Ebates is a discount shopping portal. Start browsing here, and you’ll automatically earn extra cash back on purchases at many major online stores as long as you click through to that store from the relevant page at Ebates. The standard cashback is 3%, but there will be regular promos that double that; occasionally, you’ll even be offered a 20% cashback on purchases.
Consign of the times
Don’t buy designer labels brand new—opt for barely used items via certified resale sites like The Real Real and Material World. These online marketplaces sell top quality items, usually from last season, for a fraction of their retail cost. You can even trade in items from your own closet for cash to spend there.
Beware Dry Clean Only
Squint carefully at the care tag inside every piece of clothing. Dry Clean Only items, even on sale, aren’t cheap in the long run—cleaning them will quickly add up. If it just recommends Dry Clean, don’t worry; that’s a shifty move by manufacturers, and you can usually hand wash at home.
Log into your American Express account online, and you’ll see regular offers, customized per your spending, which can be added to your card—$50 off a $200 spend, for example, at a specific store.
Make sure to check these monthly, and add them to your card, as they provide automated discounts. Many other credit cards offer similar opt-in promos, or cash back on purchases. (Citi Double Cash, for example, gives a 2% rebate with no limit.)
Buy basics like white t-shirts in bulk at stores like Costco or Sam’s Club. The quality is often much higher than you’d expect, since the enormous volumes produced allow them to maintain margins even if the retail price is lower than the mall.
Practice price matching
There are too many shops and not enough shoppers, so they’re fighting for every dollar we spend. If you find an item you like at a lower price elsewhere, take a photo of that lower price then use it as leverage—ask politely if a rival store will match it. This works equally whether you’re sitting at home on your laptop or standing in store, checking via apps like PriceGrabber on your smartphone.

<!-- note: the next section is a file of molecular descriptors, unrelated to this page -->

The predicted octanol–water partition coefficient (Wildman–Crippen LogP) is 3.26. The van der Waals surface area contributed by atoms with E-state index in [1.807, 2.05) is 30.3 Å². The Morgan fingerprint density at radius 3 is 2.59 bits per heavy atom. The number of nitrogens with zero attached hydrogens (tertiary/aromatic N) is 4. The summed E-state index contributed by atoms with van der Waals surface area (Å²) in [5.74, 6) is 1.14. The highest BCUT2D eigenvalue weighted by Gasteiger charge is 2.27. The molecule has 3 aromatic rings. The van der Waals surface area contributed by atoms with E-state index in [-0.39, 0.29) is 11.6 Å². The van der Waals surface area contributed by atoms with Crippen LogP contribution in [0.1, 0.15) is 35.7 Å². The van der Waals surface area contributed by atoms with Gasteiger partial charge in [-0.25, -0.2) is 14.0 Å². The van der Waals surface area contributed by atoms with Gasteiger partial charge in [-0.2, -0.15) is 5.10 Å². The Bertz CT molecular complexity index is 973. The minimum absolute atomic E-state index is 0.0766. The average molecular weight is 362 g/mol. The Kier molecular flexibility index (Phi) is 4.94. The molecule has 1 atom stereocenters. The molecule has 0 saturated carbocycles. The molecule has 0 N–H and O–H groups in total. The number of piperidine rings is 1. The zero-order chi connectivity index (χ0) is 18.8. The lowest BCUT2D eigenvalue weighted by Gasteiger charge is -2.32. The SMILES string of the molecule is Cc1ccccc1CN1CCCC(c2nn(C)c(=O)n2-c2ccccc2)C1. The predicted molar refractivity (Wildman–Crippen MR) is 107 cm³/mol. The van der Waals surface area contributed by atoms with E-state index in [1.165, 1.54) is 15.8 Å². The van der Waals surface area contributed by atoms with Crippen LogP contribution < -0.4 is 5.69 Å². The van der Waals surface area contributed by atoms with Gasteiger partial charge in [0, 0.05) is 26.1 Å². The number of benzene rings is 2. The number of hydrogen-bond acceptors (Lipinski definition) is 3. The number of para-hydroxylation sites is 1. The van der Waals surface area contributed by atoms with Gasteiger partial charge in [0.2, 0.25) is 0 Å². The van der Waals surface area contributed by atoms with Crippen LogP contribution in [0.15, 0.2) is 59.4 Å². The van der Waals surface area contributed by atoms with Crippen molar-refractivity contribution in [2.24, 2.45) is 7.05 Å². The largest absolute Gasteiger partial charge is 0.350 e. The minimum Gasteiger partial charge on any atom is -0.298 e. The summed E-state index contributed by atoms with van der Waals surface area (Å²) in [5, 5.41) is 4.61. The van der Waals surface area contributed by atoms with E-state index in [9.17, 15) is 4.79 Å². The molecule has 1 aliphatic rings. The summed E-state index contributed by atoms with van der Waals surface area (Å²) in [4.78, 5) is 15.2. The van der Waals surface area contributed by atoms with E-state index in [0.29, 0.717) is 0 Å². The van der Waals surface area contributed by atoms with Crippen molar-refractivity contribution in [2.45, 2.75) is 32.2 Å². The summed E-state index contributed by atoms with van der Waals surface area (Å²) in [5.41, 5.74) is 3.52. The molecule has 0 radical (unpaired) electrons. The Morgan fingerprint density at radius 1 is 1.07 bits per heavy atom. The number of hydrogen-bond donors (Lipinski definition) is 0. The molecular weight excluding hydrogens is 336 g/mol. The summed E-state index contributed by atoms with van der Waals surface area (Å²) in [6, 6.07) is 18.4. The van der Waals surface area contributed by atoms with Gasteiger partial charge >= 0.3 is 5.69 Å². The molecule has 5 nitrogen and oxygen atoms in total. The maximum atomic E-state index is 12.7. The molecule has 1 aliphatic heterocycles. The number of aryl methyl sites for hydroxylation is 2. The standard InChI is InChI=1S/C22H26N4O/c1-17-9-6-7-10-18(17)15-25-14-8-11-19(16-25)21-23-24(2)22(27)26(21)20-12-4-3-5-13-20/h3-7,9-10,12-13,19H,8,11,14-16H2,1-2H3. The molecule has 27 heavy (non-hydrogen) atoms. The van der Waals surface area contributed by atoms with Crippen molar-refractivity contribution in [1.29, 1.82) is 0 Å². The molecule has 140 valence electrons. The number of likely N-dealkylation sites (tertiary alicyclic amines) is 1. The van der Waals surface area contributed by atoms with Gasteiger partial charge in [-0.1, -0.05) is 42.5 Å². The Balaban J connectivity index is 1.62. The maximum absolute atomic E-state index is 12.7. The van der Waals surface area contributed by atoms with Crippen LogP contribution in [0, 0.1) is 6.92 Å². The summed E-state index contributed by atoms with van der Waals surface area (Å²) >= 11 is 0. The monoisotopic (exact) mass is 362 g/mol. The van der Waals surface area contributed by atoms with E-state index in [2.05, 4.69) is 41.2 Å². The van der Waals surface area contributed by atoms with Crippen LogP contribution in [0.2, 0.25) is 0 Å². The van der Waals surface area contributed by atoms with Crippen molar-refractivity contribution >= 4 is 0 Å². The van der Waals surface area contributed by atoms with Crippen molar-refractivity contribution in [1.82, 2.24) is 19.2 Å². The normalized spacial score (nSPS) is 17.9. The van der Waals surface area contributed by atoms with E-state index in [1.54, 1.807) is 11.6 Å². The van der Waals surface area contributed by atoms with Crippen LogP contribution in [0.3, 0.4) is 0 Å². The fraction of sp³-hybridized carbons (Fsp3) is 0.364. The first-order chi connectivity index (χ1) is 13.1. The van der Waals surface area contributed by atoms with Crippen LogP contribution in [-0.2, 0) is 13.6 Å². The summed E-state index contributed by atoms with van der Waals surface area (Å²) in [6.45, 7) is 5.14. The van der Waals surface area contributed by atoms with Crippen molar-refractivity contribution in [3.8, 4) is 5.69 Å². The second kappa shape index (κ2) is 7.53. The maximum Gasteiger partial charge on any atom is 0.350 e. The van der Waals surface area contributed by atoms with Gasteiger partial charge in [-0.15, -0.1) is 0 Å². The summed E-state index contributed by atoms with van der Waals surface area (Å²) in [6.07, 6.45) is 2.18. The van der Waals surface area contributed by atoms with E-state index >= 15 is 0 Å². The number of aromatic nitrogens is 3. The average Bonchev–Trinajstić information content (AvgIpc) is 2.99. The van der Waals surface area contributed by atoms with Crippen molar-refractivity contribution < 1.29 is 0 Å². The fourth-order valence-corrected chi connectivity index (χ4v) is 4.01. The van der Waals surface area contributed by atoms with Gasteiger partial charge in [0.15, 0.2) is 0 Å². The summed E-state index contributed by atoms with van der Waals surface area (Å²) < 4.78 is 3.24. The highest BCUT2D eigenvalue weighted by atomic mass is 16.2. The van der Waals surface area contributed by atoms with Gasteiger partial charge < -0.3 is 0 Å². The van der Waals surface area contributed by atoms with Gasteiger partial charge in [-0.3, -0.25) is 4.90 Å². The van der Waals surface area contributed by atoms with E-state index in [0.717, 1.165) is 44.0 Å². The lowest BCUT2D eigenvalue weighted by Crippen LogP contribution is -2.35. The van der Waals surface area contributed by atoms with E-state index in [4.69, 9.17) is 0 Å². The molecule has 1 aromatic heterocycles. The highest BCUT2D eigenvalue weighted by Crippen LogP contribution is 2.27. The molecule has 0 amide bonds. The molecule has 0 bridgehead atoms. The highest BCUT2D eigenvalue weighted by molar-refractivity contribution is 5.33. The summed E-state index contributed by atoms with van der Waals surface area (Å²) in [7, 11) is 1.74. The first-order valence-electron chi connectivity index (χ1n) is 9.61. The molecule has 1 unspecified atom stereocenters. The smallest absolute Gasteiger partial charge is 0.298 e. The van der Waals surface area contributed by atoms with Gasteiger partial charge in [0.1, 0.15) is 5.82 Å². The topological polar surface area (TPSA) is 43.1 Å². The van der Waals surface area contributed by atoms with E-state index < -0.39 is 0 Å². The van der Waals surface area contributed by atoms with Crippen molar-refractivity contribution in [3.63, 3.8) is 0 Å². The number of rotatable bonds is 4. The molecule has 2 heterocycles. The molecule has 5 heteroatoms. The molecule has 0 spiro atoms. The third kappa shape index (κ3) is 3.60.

Shop the kids’ aisle
Check the kids’ department, whatever your shape or size. Accessories like hats and scarves will be cheaper, and fit almost anyone; you’ll often be able to pick up basics like T-shirts, too.
Master all you survey
Receipts, both printed and digital, will often feature a URL at the bottom where you can take a survey and provide feedback on your experience. As an incentive, many retailers will gift you a 5% or 10% discount on your next purchase for the two minutes or so of your time that survey will take.
Capitalize on the “care discount”
If you look after whatever you’ve already bought, you’ll save in the long run. The two best value upgrades? Swap out wire hangers for wooden or plastic ones, which will be gentler on shoulders and less likely to snare and stretch, and invest in mothballs or cedar spray to keep moths at bay. And if you clean your sweaters before you store them, you’re increase their lifespan.
Know that size matters
Know your size: Keep a record of the size you wear in any brand close at hand. Deeply discounted items online won’t be able to be returned, so you need to make sure they’ll fit or that deal is a waste of money.
Swap it up
If you really don’t want to spend a cent, rally a few pals and pool the clothes each of you doesn’t want; that swapping party is a free way to refresh your closet.
Mark your calendar
Steer clear of April and October, which are the least discounted months of the year. In April, we feel wealthier because of that fat tax refund—and stores take advantage accordingly by resisting discounting.
October is the last chance stores will have to sell holiday merch at full price, before Black Friday kicks off discount season.
Mark Ellwood is author of Bargain Fever: How to Shop in a Discounted World